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St. Paul, Minn. — The task force has worked on developing its report for three months. The panel issued six recommendations for making the health care system better and less expensive. Many of the ideas were vague, and some have been recommended for years.
One recommendation calls on health care professionals to reduce costs by improving quality. Another suggests combining state workers and people on public insurance programs into one bulk purchasing group. Bulk purchasing groups can usually negotiate deeper insurance and drug discounts than smaller groups.
The proposal stopped short of recommending a universal health care system, which was discussed in several task force meetings.
It was the same problem today as it was then, so to that extent there's nothing new. What's different today is that people are ready to act. Minnesotans can't take it anymore.
Former Sen. Dave Durenberger says several health care analysts have recommended similar changes since the mid-1980s. But he believes the time is right to start the heavy lifting of implementing change.
"It was the same problem today as it was then, so to that extent there's nothing new," Durenberger says. "What's different today is that people are ready to act. Minnesotans can't take it anymore."
Durenberger believes there's greater pressure to change because health care premiums have increased at double-digit rates for the last few years. Employers must choose between absorbing the increases and hurting their bottom lines, or passing on the increases to employees.
Rep. Tom Huntley, DFL-Duluth, says he wants to withhold judgment on the task force's proposal until the full report, with more specific recommendations, is released later this month.
"I'm concerned, but there's nothing in the report today that I can disagree with. It's all things that we've talked about," says Huntley. "The question is, what are we going to do to fix it?"
Huntley is optimistic that the governor and Legislature will take some sort of action to make changes to the current system. But Jim Koppel with the Children's Defense Fund says lawmakers will need to spend a lot of time on the issue.
Koppel says several special interests, ranging from the state's HMOs to hospitals to doctors, all have a significant financial stake in the outcome and won't be happy if the proposals are controversial.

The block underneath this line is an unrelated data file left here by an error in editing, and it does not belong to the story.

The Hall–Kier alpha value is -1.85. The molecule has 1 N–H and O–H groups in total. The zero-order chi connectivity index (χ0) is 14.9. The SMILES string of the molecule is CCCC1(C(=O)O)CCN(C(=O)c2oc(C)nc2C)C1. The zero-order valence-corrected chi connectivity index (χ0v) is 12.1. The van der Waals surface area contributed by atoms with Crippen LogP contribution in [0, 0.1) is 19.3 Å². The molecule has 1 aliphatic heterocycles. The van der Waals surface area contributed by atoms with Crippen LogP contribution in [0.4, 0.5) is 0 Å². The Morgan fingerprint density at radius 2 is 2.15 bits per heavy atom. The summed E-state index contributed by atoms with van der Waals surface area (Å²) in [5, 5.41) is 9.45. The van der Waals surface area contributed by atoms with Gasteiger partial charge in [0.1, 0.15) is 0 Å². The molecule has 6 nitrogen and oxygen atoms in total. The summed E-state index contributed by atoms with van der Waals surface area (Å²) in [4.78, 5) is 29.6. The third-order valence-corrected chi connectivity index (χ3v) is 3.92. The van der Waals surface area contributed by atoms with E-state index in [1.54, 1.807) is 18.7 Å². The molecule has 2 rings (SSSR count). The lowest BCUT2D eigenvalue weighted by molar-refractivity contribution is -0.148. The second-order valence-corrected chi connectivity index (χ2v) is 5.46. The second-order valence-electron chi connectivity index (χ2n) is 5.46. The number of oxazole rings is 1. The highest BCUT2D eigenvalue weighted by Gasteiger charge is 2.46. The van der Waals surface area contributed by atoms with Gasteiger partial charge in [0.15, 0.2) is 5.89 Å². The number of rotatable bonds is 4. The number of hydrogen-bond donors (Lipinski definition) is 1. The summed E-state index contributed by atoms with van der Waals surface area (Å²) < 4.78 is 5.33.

"I'm not discouraged. I just don't know enough to say that it's encouraging, except to say the leadership like that is very important to bring about change," says Koppel. "It takes a lot of tough decisions, and he's going to have to spend a tremendous amount of political capital to push these issues."
Rep. Fran Bradley, R-Rochester, says he's hopeful that health care professionals, HMOs and others will work to reduce costs without the Legislature stepping in. Bradley says doctors and other health care professionals realize that the public may not support the current market-based system if quality and cost don't improve.
"If we don't do something to turn around the slope of the curve, the cry for single-payer -- even though I don't believe in it, I think it's a bad choice -- will be so strong among public policymakers that it will begin to roll," says Bradley.
Bradley has proposed a plan that would limit medical malpractice awards, allow for-profit HMOs to operate in the state and limit any new state regulations on doctors and health plans.
Gov. Pawlenty says he hopes lawmakers will begin to work on the proposal immediately. He says the current health model is 10 years old, and isn't working any longer.
"It served us well in some respects, but it has run its course because the purpose of cost containment has not been realized," says Pawlenty.
While he wants work to begin immediately, Pawlenty says any major changes many have to wait until next year's session, when he and the Legislature assemble the next two-year budget.